Thursday, November 7, 2019

Veterans' Month Week 2: All Quiet on the Western Front

All Quiet on the Western Front (1930)
World War I, "The Great War," was supposed to be the war to end all wars. If the war didn't manage the job, this film was supposed to end all wars. On DVD version of All Quiet on the Western Front that I watched, there was a trailer for the film’s re-release a couple of years after it came out in 1930. The narrator on the trailer said the film should be released every year (to theaters, he meant. No DVDs back then) throughout the world. Sadly, this plan failed. There was no sequel to the film, but there was to the war.
Based on Erich Maria Remarque’s 1928 best selling novel (2.5 million copies sold in 21 languages in addition to the original German), the film won the third Oscar for Best Picture, and it also earned an Academy Award for director Lewis Milestone.

This film (and the novel it was based upon) was intended to bring out a great moral message with the hope of changing humanity's actions. I would think there might be a religious component to such a message, but the church itself has a minor role in the film -- and not a very influential one at that.

The story of the film begins in a classroom of boys in Germany at the start of the Great War. Their teacher, Professor Kantorek (Arnold Lacey), is telling the boys they should serve the Fatherland and sign up to fight. “You are the life of the Fatherland… The gay heroes… I know in one school the boys have enlisted en masse... How sweet it is to die for the Fatherland. The Fatherland needs leaders; personal ambition must be thrown aside.” All the boys are stirred by this message, particularly the boy others look to as their leader, Paul (Lew Ayres).

The film follows the boys as they fight on the front of one of the most ghastly of all wars, living in the trenches, suffering injuries, and dying off one by one. All the dreams of glory inspired by the boys' teachers, civic leaders, posters, and government propaganda prove to be lies. (It is interesting to contemplate that Hollywood was willing to make this film from the German perspective and whether the film could have been made about American soldiers with those lies coming from the Wilson administration rather than the German Kaiser.)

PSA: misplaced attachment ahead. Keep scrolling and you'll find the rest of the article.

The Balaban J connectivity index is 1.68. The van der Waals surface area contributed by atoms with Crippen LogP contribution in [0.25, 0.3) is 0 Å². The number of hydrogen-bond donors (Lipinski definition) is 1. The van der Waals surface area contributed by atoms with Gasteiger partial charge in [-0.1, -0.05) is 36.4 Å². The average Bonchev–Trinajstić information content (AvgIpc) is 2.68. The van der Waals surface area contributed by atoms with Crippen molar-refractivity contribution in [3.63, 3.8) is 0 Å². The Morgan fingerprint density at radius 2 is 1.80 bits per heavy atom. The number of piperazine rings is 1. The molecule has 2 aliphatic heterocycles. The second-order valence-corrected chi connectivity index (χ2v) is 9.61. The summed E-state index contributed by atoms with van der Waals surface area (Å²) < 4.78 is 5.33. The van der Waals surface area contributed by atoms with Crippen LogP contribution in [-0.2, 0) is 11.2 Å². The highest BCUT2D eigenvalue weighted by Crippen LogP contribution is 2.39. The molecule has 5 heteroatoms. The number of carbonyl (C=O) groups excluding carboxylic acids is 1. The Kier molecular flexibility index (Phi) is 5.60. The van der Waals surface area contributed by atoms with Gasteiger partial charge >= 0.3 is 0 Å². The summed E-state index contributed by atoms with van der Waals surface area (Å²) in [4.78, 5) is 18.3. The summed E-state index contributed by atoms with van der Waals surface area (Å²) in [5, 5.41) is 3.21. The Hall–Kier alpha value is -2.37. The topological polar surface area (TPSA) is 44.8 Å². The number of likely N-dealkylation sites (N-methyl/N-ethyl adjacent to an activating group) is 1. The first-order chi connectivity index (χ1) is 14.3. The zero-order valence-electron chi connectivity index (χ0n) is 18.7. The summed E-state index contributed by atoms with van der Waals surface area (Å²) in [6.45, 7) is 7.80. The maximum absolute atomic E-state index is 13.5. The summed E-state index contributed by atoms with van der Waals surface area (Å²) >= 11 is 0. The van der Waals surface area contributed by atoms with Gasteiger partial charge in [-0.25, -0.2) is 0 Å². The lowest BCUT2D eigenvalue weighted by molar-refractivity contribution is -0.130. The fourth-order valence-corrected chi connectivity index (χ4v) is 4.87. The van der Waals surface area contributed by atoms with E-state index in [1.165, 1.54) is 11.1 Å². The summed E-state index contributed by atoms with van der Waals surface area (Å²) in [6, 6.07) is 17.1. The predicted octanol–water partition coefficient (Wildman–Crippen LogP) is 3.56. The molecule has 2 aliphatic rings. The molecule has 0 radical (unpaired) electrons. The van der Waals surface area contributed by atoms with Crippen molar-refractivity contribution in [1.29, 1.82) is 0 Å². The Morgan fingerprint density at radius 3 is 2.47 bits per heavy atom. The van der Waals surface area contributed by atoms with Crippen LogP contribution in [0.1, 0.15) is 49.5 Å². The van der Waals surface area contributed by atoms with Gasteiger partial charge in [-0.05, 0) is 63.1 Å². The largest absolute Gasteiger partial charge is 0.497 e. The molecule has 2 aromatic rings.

Eventually, all of this band of friends suffer horrendous fates. The opening of the film gives this message, “A generation of men who, even though they may have escaped its shells, were destroyed by the war.” To be honest, we don’t see many men in the film who escape the shells.

For the purposes of this blog, where does the church appear? I find it interesting that we never see a Lutheran Church or pastor in the scenes in Germany. We never learn the stance that church took about the war, though it's reasonable to think the church was supportive -- the question must have at least come up. 

Instead, we see a Roman Catholic field hospital. Paul, after being injured in the field, finds himself there (the 1979 Hallmark Hall of Fame TV movie is more explicit about the benefits. Paul, played by Richard Thomas, says “This is a piece of luck because Catholic infirmaries are noted for their good treatment and good food.”)

Nuns are serving alongside Red Cross workers caring for the men in need, but a rather disturbing thing happens at the hospital. (Actually, I’m sure that a great number of disturbing things happen at the hospital, but we are going to look at one of them.)

One of the nuns helps nurses take a patient off to another room. She says she is taking him off to the “bandaging room.” Another patient objects that she is taking his tunic, which indicates they have no intention of bringing the man back. He claims the man is being taken to the “dying room,” which is next to the morgue.

The nuns seem to be part of ongoing patient deception, never acknowledging that the patients' comrades are dying. Perhaps they had good motives, trying to instill optimism in the wounded men. But such plans seemed to fail, and deception is deception. The nuns could give real hope if they would talk about Jesus (there is a crucifix on the wall) and the hope of a life to come after death. The nuns in this film never talk about God.

On the other hand, Paul does talk to God a couple of times in this film. He prays that a hospitalized friend will live. His friend dies. Paul is forced to kill a Frenchman with a knife in a trench. He asks God why men of one nation are pitted against one another. No answer seems to come.
So while we acknowledge the good medical work the Catholic infirmaries provide in the film, their neglect of spiritual duties brings them a Movie Church Rating of only two out of four steeples.

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